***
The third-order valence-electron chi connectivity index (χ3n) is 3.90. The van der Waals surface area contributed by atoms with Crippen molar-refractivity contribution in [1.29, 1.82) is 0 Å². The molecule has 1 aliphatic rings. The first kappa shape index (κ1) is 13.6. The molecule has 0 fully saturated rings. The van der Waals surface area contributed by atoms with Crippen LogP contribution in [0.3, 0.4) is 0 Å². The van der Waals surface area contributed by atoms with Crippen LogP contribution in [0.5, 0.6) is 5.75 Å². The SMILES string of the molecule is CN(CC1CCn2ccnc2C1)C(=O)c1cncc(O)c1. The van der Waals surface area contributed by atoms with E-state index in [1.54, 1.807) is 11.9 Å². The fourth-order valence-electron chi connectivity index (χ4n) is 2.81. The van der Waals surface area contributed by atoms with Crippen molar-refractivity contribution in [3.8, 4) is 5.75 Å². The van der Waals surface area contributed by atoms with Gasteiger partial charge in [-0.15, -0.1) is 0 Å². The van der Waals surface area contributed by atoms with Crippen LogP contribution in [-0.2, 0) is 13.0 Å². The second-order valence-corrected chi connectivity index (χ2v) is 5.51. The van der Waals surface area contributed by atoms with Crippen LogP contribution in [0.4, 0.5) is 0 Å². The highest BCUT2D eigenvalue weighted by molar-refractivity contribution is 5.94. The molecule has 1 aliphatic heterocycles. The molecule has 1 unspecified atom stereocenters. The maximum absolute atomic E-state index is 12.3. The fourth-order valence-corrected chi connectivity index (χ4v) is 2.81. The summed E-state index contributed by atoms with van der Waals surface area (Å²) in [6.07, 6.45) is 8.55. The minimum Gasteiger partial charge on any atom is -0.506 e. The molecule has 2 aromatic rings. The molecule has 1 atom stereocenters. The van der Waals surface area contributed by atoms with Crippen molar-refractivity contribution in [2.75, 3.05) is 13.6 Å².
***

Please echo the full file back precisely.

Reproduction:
The third-order valence-electron chi connectivity index (χ3n) is 3.90. The van der Waals surface area contributed by atoms with Crippen molar-refractivity contribution in [1.29, 1.82) is 0 Å². The molecule has 1 aliphatic rings. The first kappa shape index (κ1) is 13.6. The molecule has 0 fully saturated rings. The van der Waals surface area contributed by atoms with Crippen LogP contribution in [0.3, 0.4) is 0 Å². The van der Waals surface area contributed by atoms with Crippen LogP contribution in [0.5, 0.6) is 5.75 Å². The SMILES string of the molecule is CN(CC1CCn2ccnc2C1)C(=O)c1cncc(O)c1. The van der Waals surface area contributed by atoms with E-state index in [1.54, 1.807) is 11.9 Å². The fourth-order valence-electron chi connectivity index (χ4n) is 2.81. The van der Waals surface area contributed by atoms with Crippen molar-refractivity contribution in [3.8, 4) is 5.75 Å². The van der Waals surface area contributed by atoms with Gasteiger partial charge in [-0.15, -0.1) is 0 Å². The van der Waals surface area contributed by atoms with Crippen LogP contribution in [-0.2, 0) is 13.0 Å². The second-order valence-corrected chi connectivity index (χ2v) is 5.51. The van der Waals surface area contributed by atoms with Crippen LogP contribution in [0.4, 0.5) is 0 Å². The highest BCUT2D eigenvalue weighted by molar-refractivity contribution is 5.94. The molecule has 1 aliphatic heterocycles. The molecule has 1 unspecified atom stereocenters. The maximum absolute atomic E-state index is 12.3. The fourth-order valence-corrected chi connectivity index (χ4v) is 2.81. The summed E-state index contributed by atoms with van der Waals surface area (Å²) in [6.07, 6.45) is 8.55. The minimum Gasteiger partial charge on any atom is -0.506 e. The molecule has 2 aromatic rings. The molecule has 1 atom stereocenters. The van der Waals surface area contributed by atoms with Crippen molar-refractivity contribution in [2.75, 3.05) is 13.6 Å².